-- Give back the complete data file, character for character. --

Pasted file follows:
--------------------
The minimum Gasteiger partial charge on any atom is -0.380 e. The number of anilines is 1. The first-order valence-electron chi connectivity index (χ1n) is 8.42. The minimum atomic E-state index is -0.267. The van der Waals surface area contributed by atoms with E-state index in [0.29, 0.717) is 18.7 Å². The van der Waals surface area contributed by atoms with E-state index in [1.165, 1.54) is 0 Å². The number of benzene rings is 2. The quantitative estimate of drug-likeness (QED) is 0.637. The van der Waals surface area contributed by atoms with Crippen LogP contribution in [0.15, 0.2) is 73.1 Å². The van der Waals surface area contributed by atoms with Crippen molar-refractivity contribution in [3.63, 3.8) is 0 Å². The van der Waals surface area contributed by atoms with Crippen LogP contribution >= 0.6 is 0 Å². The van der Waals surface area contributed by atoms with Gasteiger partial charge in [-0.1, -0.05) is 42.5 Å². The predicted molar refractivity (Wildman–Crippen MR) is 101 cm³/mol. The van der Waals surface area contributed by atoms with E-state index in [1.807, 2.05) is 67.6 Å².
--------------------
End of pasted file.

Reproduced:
The minimum Gasteiger partial charge on any atom is -0.380 e. The number of anilines is 1. The first-order valence-electron chi connectivity index (χ1n) is 8.42. The minimum atomic E-state index is -0.267. The van der Waals surface area contributed by atoms with E-state index in [0.29, 0.717) is 18.7 Å². The van der Waals surface area contributed by atoms with E-state index in [1.165, 1.54) is 0 Å². The number of benzene rings is 2. The quantitative estimate of drug-likeness (QED) is 0.637. The van der Waals surface area contributed by atoms with Crippen LogP contribution in [0.15, 0.2) is 73.1 Å². The van der Waals surface area contributed by atoms with Crippen molar-refractivity contribution in [3.63, 3.8) is 0 Å². The van der Waals surface area contributed by atoms with Crippen LogP contribution >= 0.6 is 0 Å². The van der Waals surface area contributed by atoms with Gasteiger partial charge in [-0.1, -0.05) is 42.5 Å². The predicted molar refractivity (Wildman–Crippen MR) is 101 cm³/mol. The van der Waals surface area contributed by atoms with E-state index in [1.807, 2.05) is 67.6 Å².